From going back to basics to taking care while trick or treating, here are some of the key takeaways from the latest briefing by the National Public Health Emergency Team (NPHET).

58% of ICU patients not fully vaccinated

Deputy Chief Medical Officer Dr Ronan Glynn shared figures from a new audit on patients being treated in ICU with Covid-19.

Dr Glynn announced that 42% of people in ICU are fully vaccinated.

He said that the key point is that 58% of people in intensive care are not fully vaccinated, and that the unvaccinated are disproportionately represented.

NPHET urged people who have been offered a vaccine to take it and to make sure to present for the second dose.

Back to basics

Chief Medical Officer Dr Tony Holohan stressed the importance of keeping basic public health advice in mind and for the public not to become complacent.

Hand-washing, social distancing, mask-wearing and avoiding crowded places were all key things the CMO reiterated.

He said these measures should be kept at the forefront of each individual's mind and described them as our first line of protection against Covid-19.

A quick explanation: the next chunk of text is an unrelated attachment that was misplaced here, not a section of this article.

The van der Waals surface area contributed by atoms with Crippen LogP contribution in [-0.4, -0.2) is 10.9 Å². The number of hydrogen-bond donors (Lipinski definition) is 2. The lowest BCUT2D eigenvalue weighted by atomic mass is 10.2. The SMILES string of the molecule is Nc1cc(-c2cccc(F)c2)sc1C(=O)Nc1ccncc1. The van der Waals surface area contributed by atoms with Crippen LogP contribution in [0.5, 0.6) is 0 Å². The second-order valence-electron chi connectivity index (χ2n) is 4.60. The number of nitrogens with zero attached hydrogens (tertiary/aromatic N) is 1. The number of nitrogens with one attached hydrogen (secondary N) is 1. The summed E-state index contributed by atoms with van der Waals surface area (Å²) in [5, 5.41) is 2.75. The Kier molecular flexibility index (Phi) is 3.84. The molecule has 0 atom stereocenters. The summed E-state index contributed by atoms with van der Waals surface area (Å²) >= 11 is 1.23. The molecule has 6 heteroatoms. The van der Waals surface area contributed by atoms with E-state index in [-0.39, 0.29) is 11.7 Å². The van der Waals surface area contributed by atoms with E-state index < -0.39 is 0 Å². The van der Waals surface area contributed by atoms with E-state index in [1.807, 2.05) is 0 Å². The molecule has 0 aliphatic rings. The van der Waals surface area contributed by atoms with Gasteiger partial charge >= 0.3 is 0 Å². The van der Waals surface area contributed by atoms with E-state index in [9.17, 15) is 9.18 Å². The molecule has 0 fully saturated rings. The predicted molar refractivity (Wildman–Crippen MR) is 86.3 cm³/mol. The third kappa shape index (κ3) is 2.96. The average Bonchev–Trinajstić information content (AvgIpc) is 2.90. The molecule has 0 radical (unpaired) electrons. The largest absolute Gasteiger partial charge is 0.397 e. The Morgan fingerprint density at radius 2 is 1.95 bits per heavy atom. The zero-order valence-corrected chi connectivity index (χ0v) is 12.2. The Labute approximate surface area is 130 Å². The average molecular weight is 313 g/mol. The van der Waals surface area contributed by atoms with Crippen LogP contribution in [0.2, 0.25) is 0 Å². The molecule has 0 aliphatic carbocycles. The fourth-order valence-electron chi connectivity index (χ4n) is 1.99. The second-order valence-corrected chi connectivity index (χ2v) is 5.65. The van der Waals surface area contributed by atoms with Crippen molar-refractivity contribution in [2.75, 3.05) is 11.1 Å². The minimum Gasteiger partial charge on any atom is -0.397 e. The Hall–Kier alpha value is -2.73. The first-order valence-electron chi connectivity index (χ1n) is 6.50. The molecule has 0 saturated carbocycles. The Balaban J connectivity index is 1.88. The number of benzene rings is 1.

CMO hopeful not to recommend more restrictions

Dr Holohan said he is hopeful that the current infection rate will slow down if people continue to follow public health advice and the basic hygiene steps that we have grown so accustomed to since the beginning of the pandemic.

He said that it is "growing at a rate that is concerning", but that it is not too late to turn a corner.

When asked if there would be a "circuit-breaker" needed, such as another lockdown or increased restrictions, Dr Holohan said they hope they do not have to enter into conversations about recommending further measures.

Trick or treat

With Halloween just days away, Dr Glynn said that trick or treating can go ahead for children.

He urged parents not to allow children who are unwell to participate in any activities with others over the weekend.

Another recommendation was that people should try to limit mixing with a number of different groups as this could lead to further spreading of the disease.

With those safety precautions in mind, Dr Glynn said he is sure people can enjoy Halloween and Halloween-based activities.

Personal risk assessments are key

Dr Holohan said that it will be key for each individual to undertake a personal risk assessment before engaging in social activities in high-risk settings.

He suggested that people think before meeting vulnerable people after engaging in these activities, and to only enter into high-risk settings once in a while, as opposed to every day.

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